Foot & Ankle Orthopaedics (2020-10-01)

Impact of Patient Diagnosis on Expectation Fulfillment in Orthopaedic Foot & Ankle Surgery

  • Jensen K. Henry MD,
  • Andrew R. Roney BA,
  • Amelia Hummel,
  • Carol A. Mancuso MD,
  • Elizabeth Cody MD,
  • Scott J. Ellis MD

DOI
https://doi.org/10.1177/2473011420S00047
Journal volume & issue
Vol. 5

Abstract

Read online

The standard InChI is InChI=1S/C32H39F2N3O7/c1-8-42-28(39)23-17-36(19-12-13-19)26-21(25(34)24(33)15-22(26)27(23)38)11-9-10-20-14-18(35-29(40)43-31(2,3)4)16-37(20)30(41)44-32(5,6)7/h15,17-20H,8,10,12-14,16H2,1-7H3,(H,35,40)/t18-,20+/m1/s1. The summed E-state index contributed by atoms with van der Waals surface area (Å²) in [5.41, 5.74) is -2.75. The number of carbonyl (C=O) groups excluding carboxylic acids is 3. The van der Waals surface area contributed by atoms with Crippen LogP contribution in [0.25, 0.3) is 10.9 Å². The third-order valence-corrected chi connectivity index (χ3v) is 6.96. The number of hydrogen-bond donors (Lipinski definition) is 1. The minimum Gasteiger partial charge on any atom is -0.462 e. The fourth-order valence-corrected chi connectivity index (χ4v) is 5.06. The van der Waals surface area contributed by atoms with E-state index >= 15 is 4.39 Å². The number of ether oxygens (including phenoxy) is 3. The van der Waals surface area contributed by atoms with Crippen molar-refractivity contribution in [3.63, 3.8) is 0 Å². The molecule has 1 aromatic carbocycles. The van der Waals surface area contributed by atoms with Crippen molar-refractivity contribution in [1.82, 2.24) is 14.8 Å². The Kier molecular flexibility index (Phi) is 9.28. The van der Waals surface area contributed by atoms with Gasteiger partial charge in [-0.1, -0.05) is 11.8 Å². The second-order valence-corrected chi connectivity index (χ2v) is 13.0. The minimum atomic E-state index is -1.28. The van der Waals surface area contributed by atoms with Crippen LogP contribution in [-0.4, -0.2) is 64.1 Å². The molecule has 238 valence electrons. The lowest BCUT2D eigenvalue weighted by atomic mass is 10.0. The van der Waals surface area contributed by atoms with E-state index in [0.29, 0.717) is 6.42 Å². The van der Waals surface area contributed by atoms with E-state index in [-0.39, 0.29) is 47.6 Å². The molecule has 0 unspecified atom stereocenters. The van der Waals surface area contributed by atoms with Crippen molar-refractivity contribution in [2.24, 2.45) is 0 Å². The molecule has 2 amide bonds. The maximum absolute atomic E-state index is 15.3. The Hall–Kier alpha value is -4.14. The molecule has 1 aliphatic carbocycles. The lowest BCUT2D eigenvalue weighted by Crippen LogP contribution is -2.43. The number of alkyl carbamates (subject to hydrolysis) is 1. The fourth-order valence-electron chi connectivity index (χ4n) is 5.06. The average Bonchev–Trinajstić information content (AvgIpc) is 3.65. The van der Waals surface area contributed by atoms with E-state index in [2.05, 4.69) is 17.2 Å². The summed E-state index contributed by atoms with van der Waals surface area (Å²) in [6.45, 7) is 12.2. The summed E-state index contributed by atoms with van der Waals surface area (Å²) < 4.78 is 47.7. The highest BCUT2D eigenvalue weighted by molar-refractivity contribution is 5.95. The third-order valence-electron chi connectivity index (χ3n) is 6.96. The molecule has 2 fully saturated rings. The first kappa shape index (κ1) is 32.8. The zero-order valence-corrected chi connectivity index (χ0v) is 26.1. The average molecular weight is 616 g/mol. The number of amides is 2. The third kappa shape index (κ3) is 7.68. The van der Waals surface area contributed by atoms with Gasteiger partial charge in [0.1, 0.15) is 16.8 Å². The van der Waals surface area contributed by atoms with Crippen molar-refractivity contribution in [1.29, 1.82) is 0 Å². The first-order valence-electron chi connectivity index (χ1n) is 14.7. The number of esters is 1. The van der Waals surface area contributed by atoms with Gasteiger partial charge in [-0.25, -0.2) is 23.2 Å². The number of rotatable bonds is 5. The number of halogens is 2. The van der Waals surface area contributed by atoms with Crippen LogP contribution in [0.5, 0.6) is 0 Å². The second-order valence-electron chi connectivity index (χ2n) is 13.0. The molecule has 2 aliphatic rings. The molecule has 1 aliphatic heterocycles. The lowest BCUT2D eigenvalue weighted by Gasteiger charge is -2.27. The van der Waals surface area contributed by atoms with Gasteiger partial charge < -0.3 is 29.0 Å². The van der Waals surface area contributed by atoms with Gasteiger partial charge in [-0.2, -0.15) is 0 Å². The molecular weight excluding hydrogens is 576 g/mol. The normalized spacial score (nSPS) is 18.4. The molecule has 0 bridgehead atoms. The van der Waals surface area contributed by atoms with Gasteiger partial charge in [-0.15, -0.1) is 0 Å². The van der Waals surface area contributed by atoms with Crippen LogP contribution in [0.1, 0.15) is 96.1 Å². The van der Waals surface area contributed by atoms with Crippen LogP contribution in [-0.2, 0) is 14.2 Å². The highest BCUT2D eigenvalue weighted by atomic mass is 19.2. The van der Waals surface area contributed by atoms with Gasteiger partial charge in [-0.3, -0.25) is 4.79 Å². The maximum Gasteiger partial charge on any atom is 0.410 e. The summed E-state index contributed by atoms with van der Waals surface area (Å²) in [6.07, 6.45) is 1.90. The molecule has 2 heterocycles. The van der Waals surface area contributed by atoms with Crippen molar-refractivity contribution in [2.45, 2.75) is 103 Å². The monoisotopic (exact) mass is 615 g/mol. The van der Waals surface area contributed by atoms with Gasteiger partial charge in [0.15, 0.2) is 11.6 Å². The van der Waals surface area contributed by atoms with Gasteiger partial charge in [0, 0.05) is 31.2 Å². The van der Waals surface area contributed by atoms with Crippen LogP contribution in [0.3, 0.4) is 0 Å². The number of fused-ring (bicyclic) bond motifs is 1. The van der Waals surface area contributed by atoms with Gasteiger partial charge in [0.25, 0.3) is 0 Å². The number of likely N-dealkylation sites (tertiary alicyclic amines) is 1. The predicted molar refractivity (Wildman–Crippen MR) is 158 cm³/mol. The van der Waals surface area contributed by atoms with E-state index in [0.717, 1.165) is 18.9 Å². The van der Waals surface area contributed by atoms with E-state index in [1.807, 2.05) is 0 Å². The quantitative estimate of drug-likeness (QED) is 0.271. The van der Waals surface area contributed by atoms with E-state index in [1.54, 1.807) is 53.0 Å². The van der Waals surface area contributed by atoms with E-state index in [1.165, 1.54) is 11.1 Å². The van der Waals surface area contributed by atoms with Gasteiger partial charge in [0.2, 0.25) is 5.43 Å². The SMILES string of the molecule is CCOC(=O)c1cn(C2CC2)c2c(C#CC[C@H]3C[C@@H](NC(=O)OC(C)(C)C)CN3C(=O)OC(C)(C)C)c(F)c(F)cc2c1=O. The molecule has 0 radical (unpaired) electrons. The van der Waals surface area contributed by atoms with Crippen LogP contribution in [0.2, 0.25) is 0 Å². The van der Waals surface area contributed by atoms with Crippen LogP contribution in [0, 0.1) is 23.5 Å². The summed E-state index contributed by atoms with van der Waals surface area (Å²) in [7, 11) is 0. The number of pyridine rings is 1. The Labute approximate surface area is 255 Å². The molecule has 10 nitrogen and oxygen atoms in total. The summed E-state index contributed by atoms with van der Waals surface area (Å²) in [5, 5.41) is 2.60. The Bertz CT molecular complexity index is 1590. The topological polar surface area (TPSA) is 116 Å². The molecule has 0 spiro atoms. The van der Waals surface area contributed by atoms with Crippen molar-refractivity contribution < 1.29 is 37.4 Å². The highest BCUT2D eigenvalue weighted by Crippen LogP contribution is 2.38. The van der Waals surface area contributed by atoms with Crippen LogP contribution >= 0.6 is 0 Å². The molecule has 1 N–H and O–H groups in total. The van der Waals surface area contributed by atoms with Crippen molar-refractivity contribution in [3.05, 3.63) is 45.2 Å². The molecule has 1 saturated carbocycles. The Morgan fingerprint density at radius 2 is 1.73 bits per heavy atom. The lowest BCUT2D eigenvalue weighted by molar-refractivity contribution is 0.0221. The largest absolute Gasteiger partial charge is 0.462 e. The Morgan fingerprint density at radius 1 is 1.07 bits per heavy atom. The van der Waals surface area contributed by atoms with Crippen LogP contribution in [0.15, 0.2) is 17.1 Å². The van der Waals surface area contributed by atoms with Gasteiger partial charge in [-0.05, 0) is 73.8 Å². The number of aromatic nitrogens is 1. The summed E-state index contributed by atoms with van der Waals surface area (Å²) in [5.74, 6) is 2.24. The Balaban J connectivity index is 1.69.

Category: Ankle; Ankle Arthritis; Arthroscopy; Basic Sciences/Biologics; Bunion; Hindfoot; Lesser Toes; Midfoot/Forefoot; Sports; Trauma; Other Introduction/Purpose: Patients’ expectations - and whether they are met - are an integral component of orthopaedic foot and ankle surgery. An expectations survey has been developed and validated to quantify patients’ expectations preoperatively and the fulfillment of those expectations postoperatively. The fulfillment of expectations correlates highly with perceived improvement, outcomes scores, and overall satisfaction with surgery, both in foot and ankle surgery and across orthopaedic subspecialties. Yet unlike other orthopaedic specialties, foot and ankle contains an inherently wide variety of patient diagnoses and procedures. This study sought to identify the effect of foot and ankle diagnosis on postoperative outcomes in terms of the extent to which expectations are fulfilled. We hypothesized that the fulfillment of expectations would vary with diagnosis. Methods: This is a prospective single-center study of adult patients undergoing elective foot and ankle surgery. Preoperatively, all patients completed the validated Expectations Survey (range 0-100, with 100 indicating maximum expectations), which asks about anticipated improvement in items like pain, ambulation, function, and more generalized items like ‘going back to normal.’ Two years postoperatively, patients noted how much improvement (none, a little, moderate, a lot, or complete) actually attained for each item cited preoperatively. This allowed for calculation of a ‘Fulfillment Proportion (FP),’ a numerical representation of whether each patient’s expectations were unmet (FP=0), partially met (FP 0-1), met as expected (FP=1), or surpassed (FP>1). FP was compared across diagnoses, and bivariate analysis between diagnoses and expectation fulfillment was performed using ordinal regression. Multivariate ordinal regression was then used to analyze the effect of diagnosis, clinical variables, and preoperative expectations on expectation fulfillment. Results: 271 of 340 (80%) patients had both preoperative and 2-year postoperative expectations data. Mean age was 55.4 years, mean BMI was 27.5 kg/m2, and 65% were female. Patients with diagnoses of midfoot/hindfoot arthritis (FP 0.68 +- .46) and neuroma (FP 0.69 +- .89) had the lowest proportion of expectations fulfilled (Table). Conversely, ankle arthritis patients had the highest proportion of expectations fulfilled (FP 0.94 +- .41). In multivariate regression analysis, diagnosis and preoperative expectations scores were significant independent predictors of low expectation fulfillment. Despite having lower preoperative expectations, neuroma patients were 5 times more likely (95% CI 1.5-14.6, p=.008) and midfoot/hindfoot arthritis patients were 3 times more likely (95% CI 1.3-8.5, p= .013) to have unfulfilled expectations. Conclusion: In orthopaedic foot and ankle surgery, the fulfillment of expectations varies with preoperative diagnosis. Patients with diagnoses of midfoot/hindfoot arthritis and neuroma were significantly more likely to have lower proportions of expectations fulfilled. Although the exact causes are unknown, possible explanations include the need for subsequent procedures, continued need for orthotics, progression of arthritis to adjacent joints in midfoot/hindfoot arthritis patients, and recurrent or residual symptoms in neuroma patients. Preoperatively, surgeons should emphasize the risks of surgery as well as the importance of realistic expectations in these patients in order to optimize their outcomes postoperatively.